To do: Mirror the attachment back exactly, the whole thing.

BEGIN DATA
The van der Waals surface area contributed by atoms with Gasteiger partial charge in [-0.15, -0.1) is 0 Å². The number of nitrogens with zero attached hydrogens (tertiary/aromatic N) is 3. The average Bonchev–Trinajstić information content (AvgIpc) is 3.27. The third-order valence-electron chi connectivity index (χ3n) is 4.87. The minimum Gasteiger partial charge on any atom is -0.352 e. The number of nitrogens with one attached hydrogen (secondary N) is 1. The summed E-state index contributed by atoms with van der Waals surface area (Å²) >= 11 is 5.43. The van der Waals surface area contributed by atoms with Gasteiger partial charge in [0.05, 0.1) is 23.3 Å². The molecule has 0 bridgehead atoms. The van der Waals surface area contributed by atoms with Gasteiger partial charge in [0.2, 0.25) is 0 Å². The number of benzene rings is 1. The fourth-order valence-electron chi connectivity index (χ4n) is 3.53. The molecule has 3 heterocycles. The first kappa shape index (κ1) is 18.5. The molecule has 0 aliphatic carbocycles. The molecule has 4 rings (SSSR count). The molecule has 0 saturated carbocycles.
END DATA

The van der Waals surface area contributed by atoms with Gasteiger partial charge in [-0.15, -0.1) is 0 Å². The number of nitrogens with zero attached hydrogens (tertiary/aromatic N) is 3. The average Bonchev–Trinajstić information content (AvgIpc) is 3.27. The third-order valence-electron chi connectivity index (χ3n) is 4.87. The minimum Gasteiger partial charge on any atom is -0.352 e. The number of nitrogens with one attached hydrogen (secondary N) is 1. The summed E-state index contributed by atoms with van der Waals surface area (Å²) >= 11 is 5.43. The van der Waals surface area contributed by atoms with Gasteiger partial charge in [0.05, 0.1) is 23.3 Å². The molecule has 0 bridgehead atoms. The van der Waals surface area contributed by atoms with Gasteiger partial charge in [0.2, 0.25) is 0 Å². The number of benzene rings is 1. The fourth-order valence-electron chi connectivity index (χ4n) is 3.53. The molecule has 3 heterocycles. The first kappa shape index (κ1) is 18.5. The molecule has 0 aliphatic carbocycles. The molecule has 4 rings (SSSR count). The molecule has 0 saturated carbocycles.